Monday, April 15, 2013. 2:49pm. The Finish Line of the 117th Boston Marathon had just seen the 17,580th runner successfully cross the bright blue and yellow painted signature of the world’s most famous 26.2 mile run. It was a glorious spring day, with the sun shining brightly over the city. An international phenomenon. A spectacle for runners and athletes, fans, family members, and a city beaming with pride. All seemed well in the world.

One minute later, 2:50pm, and the mood instantly shifted to fear. The first of two bombs would detonate in front of the Marathon Sports store. Moments later a second bomb ignited a few hundred feet away. Shock and sadness. Disbelief and doubt. Turmoil and confusion. Frenetic and fantastic response: Shutdown the race. Detour the remaining 5,742 runners. Dial 9-1-1. Attend to the victims. Don’t worry about the mess. Race to the hospitals. Close down all subways in and out of the city. Suspend cell phone service. Close off Boylston Street. Call the FBI. Work as a team. Time is of the essence. Lives are in danger. Confusion reigns.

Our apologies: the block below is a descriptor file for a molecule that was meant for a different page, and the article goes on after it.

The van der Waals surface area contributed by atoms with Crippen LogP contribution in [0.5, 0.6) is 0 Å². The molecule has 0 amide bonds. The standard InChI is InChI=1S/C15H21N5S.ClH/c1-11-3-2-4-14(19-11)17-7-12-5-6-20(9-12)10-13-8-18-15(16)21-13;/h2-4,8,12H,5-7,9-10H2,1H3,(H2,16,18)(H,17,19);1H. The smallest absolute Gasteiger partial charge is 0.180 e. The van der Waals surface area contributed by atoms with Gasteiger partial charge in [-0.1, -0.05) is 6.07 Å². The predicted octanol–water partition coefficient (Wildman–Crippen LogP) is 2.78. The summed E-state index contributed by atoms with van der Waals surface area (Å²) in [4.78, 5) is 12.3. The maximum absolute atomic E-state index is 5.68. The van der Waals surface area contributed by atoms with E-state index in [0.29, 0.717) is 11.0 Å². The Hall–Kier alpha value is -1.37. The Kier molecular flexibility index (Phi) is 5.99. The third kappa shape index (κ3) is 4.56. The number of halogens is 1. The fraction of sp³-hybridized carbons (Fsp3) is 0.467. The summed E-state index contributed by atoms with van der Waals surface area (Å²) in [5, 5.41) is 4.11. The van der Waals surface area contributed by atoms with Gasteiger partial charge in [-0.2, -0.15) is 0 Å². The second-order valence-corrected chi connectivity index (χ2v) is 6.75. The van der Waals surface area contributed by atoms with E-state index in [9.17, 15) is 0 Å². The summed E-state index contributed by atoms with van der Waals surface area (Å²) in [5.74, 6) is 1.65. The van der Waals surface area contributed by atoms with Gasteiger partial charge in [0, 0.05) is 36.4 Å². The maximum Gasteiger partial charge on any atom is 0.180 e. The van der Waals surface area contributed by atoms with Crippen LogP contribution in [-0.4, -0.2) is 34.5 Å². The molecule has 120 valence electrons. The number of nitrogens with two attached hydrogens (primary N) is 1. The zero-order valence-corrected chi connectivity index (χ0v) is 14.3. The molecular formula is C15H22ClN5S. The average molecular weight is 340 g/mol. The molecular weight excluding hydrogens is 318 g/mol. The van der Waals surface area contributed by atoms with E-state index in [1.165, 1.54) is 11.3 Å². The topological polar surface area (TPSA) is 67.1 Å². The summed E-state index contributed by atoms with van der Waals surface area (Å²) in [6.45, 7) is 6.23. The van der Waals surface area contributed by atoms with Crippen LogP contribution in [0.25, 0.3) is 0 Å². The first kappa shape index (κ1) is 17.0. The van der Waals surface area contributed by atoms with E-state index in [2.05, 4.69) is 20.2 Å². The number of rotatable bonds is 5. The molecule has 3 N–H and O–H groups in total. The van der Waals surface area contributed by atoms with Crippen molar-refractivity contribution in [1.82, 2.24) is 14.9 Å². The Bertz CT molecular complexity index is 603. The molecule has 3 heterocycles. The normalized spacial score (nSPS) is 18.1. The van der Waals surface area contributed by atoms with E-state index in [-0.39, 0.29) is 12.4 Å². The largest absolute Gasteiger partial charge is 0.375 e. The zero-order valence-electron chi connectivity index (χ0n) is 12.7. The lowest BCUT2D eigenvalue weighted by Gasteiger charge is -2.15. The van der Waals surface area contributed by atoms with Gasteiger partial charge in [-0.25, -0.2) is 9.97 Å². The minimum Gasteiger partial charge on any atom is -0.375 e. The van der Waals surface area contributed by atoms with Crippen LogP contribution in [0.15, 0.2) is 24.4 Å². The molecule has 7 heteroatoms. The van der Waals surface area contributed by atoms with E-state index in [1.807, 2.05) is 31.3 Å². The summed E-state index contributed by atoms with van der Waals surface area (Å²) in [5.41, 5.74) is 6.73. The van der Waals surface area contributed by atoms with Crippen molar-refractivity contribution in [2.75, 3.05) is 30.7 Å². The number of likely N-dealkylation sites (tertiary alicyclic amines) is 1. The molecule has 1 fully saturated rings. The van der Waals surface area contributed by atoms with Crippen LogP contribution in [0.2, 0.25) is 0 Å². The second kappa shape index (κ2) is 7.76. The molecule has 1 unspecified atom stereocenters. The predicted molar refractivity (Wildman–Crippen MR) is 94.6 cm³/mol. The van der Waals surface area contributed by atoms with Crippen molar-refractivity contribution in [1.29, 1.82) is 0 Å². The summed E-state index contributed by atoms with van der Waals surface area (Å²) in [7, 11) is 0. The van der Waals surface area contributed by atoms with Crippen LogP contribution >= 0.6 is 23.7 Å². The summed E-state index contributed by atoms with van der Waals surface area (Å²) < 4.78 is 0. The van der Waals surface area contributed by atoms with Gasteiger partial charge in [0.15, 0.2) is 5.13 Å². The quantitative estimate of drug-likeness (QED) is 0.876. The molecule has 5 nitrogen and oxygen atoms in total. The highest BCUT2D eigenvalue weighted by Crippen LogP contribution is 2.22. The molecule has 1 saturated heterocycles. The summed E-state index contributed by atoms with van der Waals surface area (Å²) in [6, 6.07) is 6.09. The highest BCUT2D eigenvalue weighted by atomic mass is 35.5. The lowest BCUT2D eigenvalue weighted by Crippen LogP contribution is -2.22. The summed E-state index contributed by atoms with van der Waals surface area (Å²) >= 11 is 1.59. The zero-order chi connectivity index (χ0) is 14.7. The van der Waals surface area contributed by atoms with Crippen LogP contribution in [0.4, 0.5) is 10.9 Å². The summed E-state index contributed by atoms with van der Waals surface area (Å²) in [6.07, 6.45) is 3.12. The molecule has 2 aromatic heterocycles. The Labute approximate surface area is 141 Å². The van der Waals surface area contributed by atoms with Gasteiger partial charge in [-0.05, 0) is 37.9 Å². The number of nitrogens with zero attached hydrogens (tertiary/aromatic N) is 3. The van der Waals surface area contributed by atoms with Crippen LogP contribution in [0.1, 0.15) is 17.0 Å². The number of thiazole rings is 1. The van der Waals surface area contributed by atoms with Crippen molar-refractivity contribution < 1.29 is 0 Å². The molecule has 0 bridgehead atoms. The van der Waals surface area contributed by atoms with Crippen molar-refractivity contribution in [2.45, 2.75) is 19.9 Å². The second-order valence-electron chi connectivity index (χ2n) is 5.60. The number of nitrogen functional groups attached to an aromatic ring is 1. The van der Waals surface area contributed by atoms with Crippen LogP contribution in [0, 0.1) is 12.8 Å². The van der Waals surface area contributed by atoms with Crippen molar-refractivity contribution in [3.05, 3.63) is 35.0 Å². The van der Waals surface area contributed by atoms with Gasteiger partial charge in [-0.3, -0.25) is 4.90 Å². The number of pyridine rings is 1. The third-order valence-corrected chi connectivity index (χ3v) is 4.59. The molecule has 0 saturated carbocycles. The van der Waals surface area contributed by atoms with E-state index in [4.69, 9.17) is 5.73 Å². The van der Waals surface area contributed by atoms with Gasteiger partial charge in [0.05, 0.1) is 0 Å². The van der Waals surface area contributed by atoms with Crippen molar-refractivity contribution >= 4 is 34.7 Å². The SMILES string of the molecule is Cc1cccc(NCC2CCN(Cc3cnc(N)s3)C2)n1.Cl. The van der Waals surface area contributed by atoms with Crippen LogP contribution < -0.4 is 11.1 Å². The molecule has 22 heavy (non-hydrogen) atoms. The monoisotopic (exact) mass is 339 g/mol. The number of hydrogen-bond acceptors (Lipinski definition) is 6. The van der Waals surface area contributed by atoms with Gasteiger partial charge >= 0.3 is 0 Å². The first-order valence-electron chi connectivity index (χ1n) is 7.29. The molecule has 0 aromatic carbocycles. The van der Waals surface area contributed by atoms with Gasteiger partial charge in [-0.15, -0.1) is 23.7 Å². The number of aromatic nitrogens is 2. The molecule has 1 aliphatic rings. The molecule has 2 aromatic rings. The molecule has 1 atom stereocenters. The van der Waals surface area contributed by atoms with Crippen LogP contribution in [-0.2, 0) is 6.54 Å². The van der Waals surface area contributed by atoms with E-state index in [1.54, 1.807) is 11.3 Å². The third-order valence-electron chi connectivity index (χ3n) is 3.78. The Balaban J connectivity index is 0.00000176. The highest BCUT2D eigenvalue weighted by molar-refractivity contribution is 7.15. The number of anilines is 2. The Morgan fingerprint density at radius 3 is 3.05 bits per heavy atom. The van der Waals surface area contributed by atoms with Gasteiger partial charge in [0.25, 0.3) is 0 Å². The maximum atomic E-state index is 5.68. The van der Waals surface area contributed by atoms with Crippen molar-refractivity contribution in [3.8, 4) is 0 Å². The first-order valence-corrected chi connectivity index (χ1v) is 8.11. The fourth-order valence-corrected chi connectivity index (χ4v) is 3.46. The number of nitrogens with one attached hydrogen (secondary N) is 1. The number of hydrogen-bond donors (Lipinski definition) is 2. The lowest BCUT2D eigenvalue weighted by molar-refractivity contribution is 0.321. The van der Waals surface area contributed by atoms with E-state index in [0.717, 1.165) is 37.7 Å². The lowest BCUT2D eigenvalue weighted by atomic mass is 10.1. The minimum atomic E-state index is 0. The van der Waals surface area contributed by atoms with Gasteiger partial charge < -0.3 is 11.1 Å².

It all happened so fast. Initially, the race was a photograph of Americana, filled with children on their dad’s shoulders and family members grinning from ear to ear. In an instant, a glorious day of citywide splendor turned to memories of 9/11, and the world’s focus was back on Boston once more. Not because we were looking for attention. But, simply because we were the target of a plot that unfortunately succeeded.